Basic Python Setup for Data Science on Linux

7 minute read

Data scientists usually have a very diverse background and very different proficiency levels with some tools. This, as I usually say, is not negative, on the contrary! The best data science teams should have this diversity because the problems that they face are diverse by nature. As I said before, I’ve been trying to set a system for data science with the tenets of reproducible research (RR). To do that, not only the project should be organized to support RR, but the work environment should support RR too.

So the idea of this post is to explain some basic concepts about Linux, linux shells, environment variables and how to glue everything together on a productive Python environment.

Linux and Linux shells

Quick detour

First, to get this out of the way: I really like the open source software philosophy and the software that the community writes, but sometimes you have to give and see that some battles are best fought elsewhere. Linux, technically, is just the kernel of a operating system, usually composed of free and open source software, called distribution. That’s why sometimes you see “Debian GNU/Linux” distribution, because Debian, the Linux distribution, is composed of the GNU tools and the Linux kernel. But the name “Linux” got very popular and usually means both the kernel and the distribution. So don’t worry if you say only Linux. I don’t.

Shell, terminal, console

So, after this enormous rant, what is a shell? A shell command line interpreter that works as a user interface. A command line interpreter is exactly that, it interprets and executes the commands given into instructions to the operating system. So shell is mostly just a program that reads commands typed into it! And best of all, it hides the details of the operating system. Shells can be used in an interactive fashion, where users type the commands, or in an automated way via scripts. A script is a file with a series of commands to be executed. To be more specific, there are the interactive login, interactive non-login and script shells. Each has a different way to set environment variables and are called differently. The shell is also called command line or terminal.

Running a command

Now let’s see how a shell executes a command. Let’s say we want to run man ls, to get the manual page of the command ls. There are two ways for the shell to call the executable man with the argument ls. The first one is to give the full path of the command to the shell:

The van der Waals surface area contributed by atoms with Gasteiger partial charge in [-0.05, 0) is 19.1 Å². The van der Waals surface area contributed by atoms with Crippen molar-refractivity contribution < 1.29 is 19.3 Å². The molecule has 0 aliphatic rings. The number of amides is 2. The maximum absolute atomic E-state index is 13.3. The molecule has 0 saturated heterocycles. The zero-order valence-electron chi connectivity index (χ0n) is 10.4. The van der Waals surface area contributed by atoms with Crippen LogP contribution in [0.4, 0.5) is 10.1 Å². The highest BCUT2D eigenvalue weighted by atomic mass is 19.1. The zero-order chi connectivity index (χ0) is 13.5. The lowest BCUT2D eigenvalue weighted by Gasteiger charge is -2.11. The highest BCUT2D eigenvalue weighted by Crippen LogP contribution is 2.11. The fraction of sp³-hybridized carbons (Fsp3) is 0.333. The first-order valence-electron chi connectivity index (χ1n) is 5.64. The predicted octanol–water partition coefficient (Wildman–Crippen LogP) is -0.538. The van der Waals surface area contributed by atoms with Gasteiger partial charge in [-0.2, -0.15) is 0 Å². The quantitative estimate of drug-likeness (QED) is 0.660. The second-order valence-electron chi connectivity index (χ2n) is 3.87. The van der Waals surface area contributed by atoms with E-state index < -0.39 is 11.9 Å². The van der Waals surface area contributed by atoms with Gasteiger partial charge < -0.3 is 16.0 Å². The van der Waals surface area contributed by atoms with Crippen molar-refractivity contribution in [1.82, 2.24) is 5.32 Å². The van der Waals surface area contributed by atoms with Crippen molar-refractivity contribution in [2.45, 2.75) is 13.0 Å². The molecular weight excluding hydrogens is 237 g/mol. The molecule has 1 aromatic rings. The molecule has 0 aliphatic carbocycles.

>  /usr/bin/man
what manual page do you want?

> file /usr/bin/man
/usr/bin/man: ELF 64-bit LSB shared object, x86-64, version 1 (SYSV),
dynamically linked, interpreter /lib64/ld-linux-x86-64.so.2,
for GNU/Linux 2.6.32, BuildID[sha1]=ce062f3e946ea23a804345bc92b18983ab05c839, stripped

So the shell will execute the command located on the directory /usr/bin/man. The other one is how the shell stores information for each session: using one specific environment variable. In this case, the shell searches the PATH variable for the directories where it should seek the executable files. If the shell finds on one of the dirs, the program is called. If not it returns an error:

> echo $PATH
/usr/local/bin:/usr/bin:/bin:/usr/local/games:/usr/games

So for our example, as the man command is located on the /usr/bin folder, calling only man on the shell will execute it:

> man
what manual page do you want?

Let’s see now what environment variables are. With them we can understand a bit better how Python finds its packages.

Environment Variables

Environment variables are “a set of dynamic named values that can affect the way running processes will behave in a computer”. On a higher level, each program executed by the OS has its own set of environment variables. When a shell is started, it reads a predefined set of files and define the environment variables for that shell session. The files where the variables are defined and the order of the variable definitions depends on the shell and if the shell is interactive or script. This has the order for ZSH and Bash files that are sourced, defining the environment variables and executing the commands inside them. (Sourcing a file executes the lines of code inside that file as they were typed on the shell.)

Several variables are common to all Unix. One of them is called PATH and it tells which directories should be searched for programs to be executed. Another very common variable is called HOME and identifies the path to the home folder for each user. To understand what that means more practically, we want to add a new folder in our PATH variable, so the shell can find the executable without us having to type the entire file path. We are using bash and we want to change only the user path, so we edit the .bashrc file on his home folder, adding the line